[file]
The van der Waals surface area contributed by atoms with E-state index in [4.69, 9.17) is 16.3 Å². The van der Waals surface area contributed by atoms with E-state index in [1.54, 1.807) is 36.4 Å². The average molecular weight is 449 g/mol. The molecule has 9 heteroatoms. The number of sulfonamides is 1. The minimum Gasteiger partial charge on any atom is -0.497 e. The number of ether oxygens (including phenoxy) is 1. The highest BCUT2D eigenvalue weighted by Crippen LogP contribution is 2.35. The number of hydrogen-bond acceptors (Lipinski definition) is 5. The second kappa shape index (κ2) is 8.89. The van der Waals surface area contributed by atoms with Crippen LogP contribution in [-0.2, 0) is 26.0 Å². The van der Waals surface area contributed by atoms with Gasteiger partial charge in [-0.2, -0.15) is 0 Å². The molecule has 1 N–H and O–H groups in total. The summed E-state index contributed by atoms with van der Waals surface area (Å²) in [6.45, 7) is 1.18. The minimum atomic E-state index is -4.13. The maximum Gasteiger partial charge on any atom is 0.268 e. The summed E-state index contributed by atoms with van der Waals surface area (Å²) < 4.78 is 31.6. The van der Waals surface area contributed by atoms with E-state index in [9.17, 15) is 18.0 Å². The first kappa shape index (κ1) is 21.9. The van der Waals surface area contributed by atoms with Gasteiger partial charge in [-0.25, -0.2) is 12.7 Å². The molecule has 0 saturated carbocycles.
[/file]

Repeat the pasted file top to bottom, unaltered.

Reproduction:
The van der Waals surface area contributed by atoms with E-state index in [4.69, 9.17) is 16.3 Å². The van der Waals surface area contributed by atoms with E-state index in [1.54, 1.807) is 36.4 Å². The average molecular weight is 449 g/mol. The molecule has 9 heteroatoms. The number of sulfonamides is 1. The minimum Gasteiger partial charge on any atom is -0.497 e. The number of ether oxygens (including phenoxy) is 1. The highest BCUT2D eigenvalue weighted by Crippen LogP contribution is 2.35. The number of hydrogen-bond acceptors (Lipinski definition) is 5. The second kappa shape index (κ2) is 8.89. The van der Waals surface area contributed by atoms with Crippen LogP contribution in [-0.2, 0) is 26.0 Å². The van der Waals surface area contributed by atoms with Gasteiger partial charge in [-0.2, -0.15) is 0 Å². The molecule has 1 N–H and O–H groups in total. The summed E-state index contributed by atoms with van der Waals surface area (Å²) in [6.45, 7) is 1.18. The minimum atomic E-state index is -4.13. The maximum Gasteiger partial charge on any atom is 0.268 e. The summed E-state index contributed by atoms with van der Waals surface area (Å²) < 4.78 is 31.6. The van der Waals surface area contributed by atoms with E-state index in [9.17, 15) is 18.0 Å². The first kappa shape index (κ1) is 21.9. The van der Waals surface area contributed by atoms with Gasteiger partial charge in [-0.25, -0.2) is 12.7 Å². The molecule has 0 saturated carbocycles.